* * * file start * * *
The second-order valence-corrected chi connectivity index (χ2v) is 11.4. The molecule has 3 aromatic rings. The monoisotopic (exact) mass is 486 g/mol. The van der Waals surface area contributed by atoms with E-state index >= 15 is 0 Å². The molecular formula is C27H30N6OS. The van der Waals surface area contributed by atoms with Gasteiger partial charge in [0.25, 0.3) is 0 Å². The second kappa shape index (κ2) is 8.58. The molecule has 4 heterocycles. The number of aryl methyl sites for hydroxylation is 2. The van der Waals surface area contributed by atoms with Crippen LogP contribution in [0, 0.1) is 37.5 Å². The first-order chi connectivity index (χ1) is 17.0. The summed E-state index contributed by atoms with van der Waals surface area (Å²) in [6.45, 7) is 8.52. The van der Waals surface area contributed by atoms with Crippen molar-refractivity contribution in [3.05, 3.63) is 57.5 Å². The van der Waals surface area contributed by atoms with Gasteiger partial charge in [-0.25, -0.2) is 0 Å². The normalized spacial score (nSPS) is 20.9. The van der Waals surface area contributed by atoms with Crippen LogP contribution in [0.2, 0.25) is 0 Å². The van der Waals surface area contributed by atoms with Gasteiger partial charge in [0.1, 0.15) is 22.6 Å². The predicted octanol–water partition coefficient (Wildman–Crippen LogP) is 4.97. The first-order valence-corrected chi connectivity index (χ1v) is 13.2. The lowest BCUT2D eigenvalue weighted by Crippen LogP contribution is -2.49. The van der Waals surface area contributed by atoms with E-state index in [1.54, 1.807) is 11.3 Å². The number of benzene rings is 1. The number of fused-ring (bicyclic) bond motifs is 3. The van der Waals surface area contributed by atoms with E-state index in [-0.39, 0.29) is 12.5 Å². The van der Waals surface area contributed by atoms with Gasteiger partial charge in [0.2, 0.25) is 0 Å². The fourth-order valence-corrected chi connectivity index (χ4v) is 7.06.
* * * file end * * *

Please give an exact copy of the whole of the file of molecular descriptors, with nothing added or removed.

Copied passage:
The second-order valence-corrected chi connectivity index (χ2v) is 11.4. The molecule has 3 aromatic rings. The monoisotopic (exact) mass is 486 g/mol. The van der Waals surface area contributed by atoms with E-state index >= 15 is 0 Å². The molecular formula is C27H30N6OS. The van der Waals surface area contributed by atoms with Gasteiger partial charge in [0.25, 0.3) is 0 Å². The second kappa shape index (κ2) is 8.58. The molecule has 4 heterocycles. The number of aryl methyl sites for hydroxylation is 2. The van der Waals surface area contributed by atoms with Crippen LogP contribution in [0, 0.1) is 37.5 Å². The first-order chi connectivity index (χ1) is 17.0. The summed E-state index contributed by atoms with van der Waals surface area (Å²) in [6.45, 7) is 8.52. The van der Waals surface area contributed by atoms with Crippen molar-refractivity contribution in [3.05, 3.63) is 57.5 Å². The van der Waals surface area contributed by atoms with Gasteiger partial charge in [-0.25, -0.2) is 0 Å². The normalized spacial score (nSPS) is 20.9. The van der Waals surface area contributed by atoms with Crippen LogP contribution in [0.2, 0.25) is 0 Å². The van der Waals surface area contributed by atoms with Gasteiger partial charge in [0.1, 0.15) is 22.6 Å². The predicted octanol–water partition coefficient (Wildman–Crippen LogP) is 4.97. The first-order valence-corrected chi connectivity index (χ1v) is 13.2. The lowest BCUT2D eigenvalue weighted by Crippen LogP contribution is -2.49. The van der Waals surface area contributed by atoms with E-state index in [1.54, 1.807) is 11.3 Å². The number of benzene rings is 1. The number of fused-ring (bicyclic) bond motifs is 3. The van der Waals surface area contributed by atoms with E-state index in [-0.39, 0.29) is 12.5 Å². The van der Waals surface area contributed by atoms with Gasteiger partial charge in [0.2, 0.25) is 0 Å². The fourth-order valence-corrected chi connectivity index (χ4v) is 7.06.